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1924 / August | View All Issues |

August 1924

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Princesse de Condé as Diana·

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Fiction

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The girl in the tree·

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Poetry

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Youth asks·

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305-310 PDF

You cannot buy it all·

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Fiction

311-322 PDF

The weather breeder·

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‘Lijah·

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Poetry

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Reverberation·

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Poetry

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Smoke blue·

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Article

Frontispiece, 337-346 PDF

Is the young person coming back?·

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Aftermath·

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Trumpery·

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An Alpine village·

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Circus folks are folks·

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Poetry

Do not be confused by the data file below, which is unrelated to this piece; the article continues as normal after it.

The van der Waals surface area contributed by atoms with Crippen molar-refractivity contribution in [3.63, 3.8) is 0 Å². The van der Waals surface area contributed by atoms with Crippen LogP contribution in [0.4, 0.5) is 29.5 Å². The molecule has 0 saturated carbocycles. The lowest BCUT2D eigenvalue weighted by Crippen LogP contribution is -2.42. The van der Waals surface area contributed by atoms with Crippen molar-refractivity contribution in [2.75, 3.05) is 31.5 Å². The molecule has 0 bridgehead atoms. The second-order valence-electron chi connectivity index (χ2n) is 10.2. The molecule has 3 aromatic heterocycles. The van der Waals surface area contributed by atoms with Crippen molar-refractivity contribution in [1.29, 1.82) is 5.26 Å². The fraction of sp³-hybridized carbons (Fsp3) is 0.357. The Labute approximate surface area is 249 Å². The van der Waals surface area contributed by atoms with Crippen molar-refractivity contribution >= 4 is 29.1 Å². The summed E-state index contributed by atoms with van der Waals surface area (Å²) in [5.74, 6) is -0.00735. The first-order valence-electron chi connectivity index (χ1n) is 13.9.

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The dark (to be read to a child)·

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The Bible and common sense·

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2. The inspiration of the Bible

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Bare souls. V·

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Gustave Flaubert

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384 PDF

Since you passed by·

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An oceanic volcano·

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Julie Cane·

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A novel (part VI, chaps. XXX-XXXIII)

The lion’s mouth

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Pounds, shillings and pence·

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The lion’s mouth

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The partial post·

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The lion’s mouth

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As the crow flies·

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Editor’s easy chair

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What ails contemporary life?·

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Editor’s easy chair

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Editor’s easy chair·

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Editor’s drawer

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The old, old quarrel·

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Editor’s drawer

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Editor’s drawer·

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An early record·